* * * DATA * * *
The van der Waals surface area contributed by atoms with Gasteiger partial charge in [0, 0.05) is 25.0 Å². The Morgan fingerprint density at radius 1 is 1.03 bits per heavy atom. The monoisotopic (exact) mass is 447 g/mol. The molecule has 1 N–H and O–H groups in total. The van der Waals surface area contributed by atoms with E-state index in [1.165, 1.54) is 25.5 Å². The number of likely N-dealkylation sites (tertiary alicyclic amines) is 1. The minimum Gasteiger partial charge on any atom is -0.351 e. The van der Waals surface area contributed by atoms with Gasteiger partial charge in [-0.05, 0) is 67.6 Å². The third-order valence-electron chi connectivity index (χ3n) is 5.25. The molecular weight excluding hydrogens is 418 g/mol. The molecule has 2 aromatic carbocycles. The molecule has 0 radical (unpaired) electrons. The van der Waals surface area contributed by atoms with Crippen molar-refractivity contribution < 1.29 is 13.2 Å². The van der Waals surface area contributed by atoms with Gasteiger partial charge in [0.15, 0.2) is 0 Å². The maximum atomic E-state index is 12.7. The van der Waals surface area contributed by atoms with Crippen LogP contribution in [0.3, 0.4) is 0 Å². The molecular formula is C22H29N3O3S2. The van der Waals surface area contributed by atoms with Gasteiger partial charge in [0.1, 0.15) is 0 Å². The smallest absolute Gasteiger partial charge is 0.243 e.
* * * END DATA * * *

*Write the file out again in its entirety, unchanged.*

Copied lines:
The van der Waals surface area contributed by atoms with Gasteiger partial charge in [0, 0.05) is 25.0 Å². The Morgan fingerprint density at radius 1 is 1.03 bits per heavy atom. The monoisotopic (exact) mass is 447 g/mol. The molecule has 1 N–H and O–H groups in total. The van der Waals surface area contributed by atoms with E-state index in [1.165, 1.54) is 25.5 Å². The number of likely N-dealkylation sites (tertiary alicyclic amines) is 1. The minimum Gasteiger partial charge on any atom is -0.351 e. The van der Waals surface area contributed by atoms with Gasteiger partial charge in [-0.05, 0) is 67.6 Å². The third-order valence-electron chi connectivity index (χ3n) is 5.25. The molecular weight excluding hydrogens is 418 g/mol. The molecule has 2 aromatic carbocycles. The molecule has 0 radical (unpaired) electrons. The van der Waals surface area contributed by atoms with Crippen molar-refractivity contribution < 1.29 is 13.2 Å². The van der Waals surface area contributed by atoms with Gasteiger partial charge in [0.15, 0.2) is 0 Å². The maximum atomic E-state index is 12.7. The van der Waals surface area contributed by atoms with Crippen LogP contribution in [0.3, 0.4) is 0 Å². The molecular formula is C22H29N3O3S2. The van der Waals surface area contributed by atoms with Gasteiger partial charge in [0.1, 0.15) is 0 Å². The smallest absolute Gasteiger partial charge is 0.243 e.